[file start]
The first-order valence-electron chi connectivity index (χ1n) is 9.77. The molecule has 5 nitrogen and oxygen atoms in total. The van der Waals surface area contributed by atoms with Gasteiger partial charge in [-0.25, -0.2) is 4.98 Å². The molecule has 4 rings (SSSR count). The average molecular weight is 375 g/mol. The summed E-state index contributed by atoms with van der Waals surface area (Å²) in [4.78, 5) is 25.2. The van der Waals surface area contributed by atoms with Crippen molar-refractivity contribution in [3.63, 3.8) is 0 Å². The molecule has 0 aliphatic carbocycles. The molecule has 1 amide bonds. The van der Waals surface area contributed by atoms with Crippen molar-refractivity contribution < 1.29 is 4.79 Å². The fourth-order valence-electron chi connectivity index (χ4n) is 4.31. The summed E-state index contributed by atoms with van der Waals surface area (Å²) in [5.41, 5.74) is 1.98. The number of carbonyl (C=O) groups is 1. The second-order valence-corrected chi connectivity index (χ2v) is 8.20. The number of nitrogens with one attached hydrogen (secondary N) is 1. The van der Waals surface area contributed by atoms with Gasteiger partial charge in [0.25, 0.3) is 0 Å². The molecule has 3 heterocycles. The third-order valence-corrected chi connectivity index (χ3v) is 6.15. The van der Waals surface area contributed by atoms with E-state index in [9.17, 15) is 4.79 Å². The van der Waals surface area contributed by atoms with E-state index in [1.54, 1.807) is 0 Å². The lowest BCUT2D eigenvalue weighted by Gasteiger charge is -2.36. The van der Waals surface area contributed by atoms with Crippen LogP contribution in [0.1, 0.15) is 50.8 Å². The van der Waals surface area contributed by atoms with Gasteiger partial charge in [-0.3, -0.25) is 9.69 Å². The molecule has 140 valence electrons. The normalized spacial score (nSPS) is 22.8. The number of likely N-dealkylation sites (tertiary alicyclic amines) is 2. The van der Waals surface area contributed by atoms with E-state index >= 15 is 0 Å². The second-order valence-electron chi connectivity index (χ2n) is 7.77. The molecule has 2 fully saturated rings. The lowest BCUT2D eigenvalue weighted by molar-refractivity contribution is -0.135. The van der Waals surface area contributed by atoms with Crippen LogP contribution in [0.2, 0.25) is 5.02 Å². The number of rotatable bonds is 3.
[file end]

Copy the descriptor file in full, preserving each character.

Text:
The first-order valence-electron chi connectivity index (χ1n) is 9.77. The molecule has 5 nitrogen and oxygen atoms in total. The van der Waals surface area contributed by atoms with Gasteiger partial charge in [-0.25, -0.2) is 4.98 Å². The molecule has 4 rings (SSSR count). The average molecular weight is 375 g/mol. The summed E-state index contributed by atoms with van der Waals surface area (Å²) in [4.78, 5) is 25.2. The van der Waals surface area contributed by atoms with Crippen molar-refractivity contribution in [3.63, 3.8) is 0 Å². The molecule has 0 aliphatic carbocycles. The molecule has 1 amide bonds. The van der Waals surface area contributed by atoms with Crippen molar-refractivity contribution < 1.29 is 4.79 Å². The fourth-order valence-electron chi connectivity index (χ4n) is 4.31. The summed E-state index contributed by atoms with van der Waals surface area (Å²) in [5.41, 5.74) is 1.98. The number of carbonyl (C=O) groups is 1. The second-order valence-corrected chi connectivity index (χ2v) is 8.20. The number of nitrogens with one attached hydrogen (secondary N) is 1. The van der Waals surface area contributed by atoms with Gasteiger partial charge in [0.25, 0.3) is 0 Å². The molecule has 3 heterocycles. The third-order valence-corrected chi connectivity index (χ3v) is 6.15. The van der Waals surface area contributed by atoms with E-state index in [9.17, 15) is 4.79 Å². The van der Waals surface area contributed by atoms with E-state index in [1.54, 1.807) is 0 Å². The lowest BCUT2D eigenvalue weighted by Gasteiger charge is -2.36. The van der Waals surface area contributed by atoms with Crippen LogP contribution in [0.1, 0.15) is 50.8 Å². The van der Waals surface area contributed by atoms with Gasteiger partial charge in [-0.3, -0.25) is 9.69 Å². The molecule has 140 valence electrons. The normalized spacial score (nSPS) is 22.8. The number of likely N-dealkylation sites (tertiary alicyclic amines) is 2. The van der Waals surface area contributed by atoms with E-state index >= 15 is 0 Å². The second-order valence-electron chi connectivity index (χ2n) is 7.77. The molecule has 2 fully saturated rings. The lowest BCUT2D eigenvalue weighted by molar-refractivity contribution is -0.135. The van der Waals surface area contributed by atoms with Crippen LogP contribution in [0.2, 0.25) is 5.02 Å². The number of rotatable bonds is 3.